Workers fear disclosure of mental health issues will affect their careers

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Here’s how you can discuss the issue with your manager (Photo: Getty)

World Mental Health Day is just one date in the calendar that encourages us not only to take care of our mental health, but also to talk about it.

While general attitudes towards mental illness have undeniably increased in recent years, there is still a significant amount of stigma – some of which lives on in the workplace.

Research exclusively shared with Metro.co.uk, by HR and learning experts MHR, reveals that 47% of employees believe that disclosing mental health issues to their employer would have a negative impact on their careers.

The survey of more than 6,000 UK workers found that almost half of Britons would feel uncomfortable discussing their mental health with a boss or HR member.

Data comparing the number of sick days employees took in 2020 and 2021 and the reasons why, shows poor mental health is increasingly a problem.

A perfectly valid reason for getting sick, mental health is attributed to sick days 16% more than last year.

Despite a 26% increase in the number of organizations offering mental health first aid training, it is still a taboo subject in the workplace.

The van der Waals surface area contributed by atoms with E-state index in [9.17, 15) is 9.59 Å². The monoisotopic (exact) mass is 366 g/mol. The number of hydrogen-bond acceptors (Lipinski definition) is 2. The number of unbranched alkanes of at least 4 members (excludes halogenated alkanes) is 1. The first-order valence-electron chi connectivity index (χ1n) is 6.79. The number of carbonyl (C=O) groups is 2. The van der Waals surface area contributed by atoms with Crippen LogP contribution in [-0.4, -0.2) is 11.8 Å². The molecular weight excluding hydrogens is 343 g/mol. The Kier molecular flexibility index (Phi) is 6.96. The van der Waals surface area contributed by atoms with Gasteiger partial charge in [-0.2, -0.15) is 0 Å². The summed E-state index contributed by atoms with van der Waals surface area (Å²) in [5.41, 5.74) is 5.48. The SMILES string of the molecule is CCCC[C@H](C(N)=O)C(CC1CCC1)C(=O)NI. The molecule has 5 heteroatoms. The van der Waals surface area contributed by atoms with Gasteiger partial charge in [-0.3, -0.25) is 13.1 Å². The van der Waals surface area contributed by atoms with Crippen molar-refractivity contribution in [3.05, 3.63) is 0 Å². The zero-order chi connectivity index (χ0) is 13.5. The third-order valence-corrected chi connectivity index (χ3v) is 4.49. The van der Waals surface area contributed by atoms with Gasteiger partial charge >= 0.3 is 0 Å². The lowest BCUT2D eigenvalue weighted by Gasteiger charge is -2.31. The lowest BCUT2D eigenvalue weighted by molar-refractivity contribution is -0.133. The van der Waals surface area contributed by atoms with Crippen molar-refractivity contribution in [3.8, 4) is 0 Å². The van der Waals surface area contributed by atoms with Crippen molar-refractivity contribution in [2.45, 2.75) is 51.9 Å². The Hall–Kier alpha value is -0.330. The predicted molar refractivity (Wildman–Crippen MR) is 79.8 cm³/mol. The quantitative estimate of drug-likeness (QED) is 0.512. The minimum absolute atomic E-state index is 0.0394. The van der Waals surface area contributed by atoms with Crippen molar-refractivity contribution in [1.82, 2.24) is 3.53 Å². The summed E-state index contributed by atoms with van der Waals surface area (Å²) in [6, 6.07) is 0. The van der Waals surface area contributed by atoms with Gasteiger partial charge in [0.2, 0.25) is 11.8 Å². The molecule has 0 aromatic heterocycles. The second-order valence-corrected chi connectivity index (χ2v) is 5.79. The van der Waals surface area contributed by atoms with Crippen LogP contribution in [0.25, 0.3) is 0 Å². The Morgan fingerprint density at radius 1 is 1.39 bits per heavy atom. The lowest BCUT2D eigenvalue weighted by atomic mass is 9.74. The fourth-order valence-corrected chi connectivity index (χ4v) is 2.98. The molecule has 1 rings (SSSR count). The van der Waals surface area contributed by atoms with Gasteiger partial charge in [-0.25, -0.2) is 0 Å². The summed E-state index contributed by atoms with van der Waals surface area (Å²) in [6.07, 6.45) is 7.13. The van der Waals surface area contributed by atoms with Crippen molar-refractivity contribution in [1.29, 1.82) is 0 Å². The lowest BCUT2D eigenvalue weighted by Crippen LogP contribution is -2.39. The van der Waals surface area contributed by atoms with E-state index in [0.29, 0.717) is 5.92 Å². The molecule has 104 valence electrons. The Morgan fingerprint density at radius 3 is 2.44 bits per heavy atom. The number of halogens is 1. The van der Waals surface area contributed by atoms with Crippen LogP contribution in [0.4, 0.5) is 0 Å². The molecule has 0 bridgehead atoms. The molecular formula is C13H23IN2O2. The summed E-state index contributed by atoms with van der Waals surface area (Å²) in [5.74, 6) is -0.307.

Other research has shown that wellness courses, which are becoming more and more common in large companies, either do not have the desired effect or do not do enough to make employees feel safe when they are. ‘they discuss mental health.

Until corporate cultures change, workers will continue to feel anxious about sharing their mental health with employers.

Jeanette Wheeler, Director of Human Resources at MHR, tells us: “People who recognize that they need time off to look after their well-being should not feel threatened to admit the truth to their employer.

“Creating a safe space for mental health conversations goes beyond just company-wide training, it comes down to an organization’s culture. “

Because of this, workers lack confidence in how to solve the problem when they need it.

Jeanette says, “Talking to your boss about mental health issues can be intimidating, but it’s an important conversation to have.”

There are different ways to approach it.

Preparation before the conversation

“You don’t need to have all the answers, but you should consider what kind of help you want from your employer before you talk to them because they are likely to ask for it,” says Jeanette.

“For example, explain to your manager that you have spoken to your GP and that he has informed you that you would benefit from taking time off work due to stress, or perhaps you would like to discuss your workload and how it is handled within the team because it causes you stress.

“It’s your employer’s role to work with you to find a solution that works for both parties. “

Face to face

“While face-to-face conversations are always preferable,” says Jeanette, “those who have difficulty talking about their mental health issues or who work remotely may wish to contact their manager via email first.

“It can help start the conversation and create a space for them to talk face to face at a later stage. “

You may also find that you can communicate an emotionally charged situation better in writing than in person.

Out of words?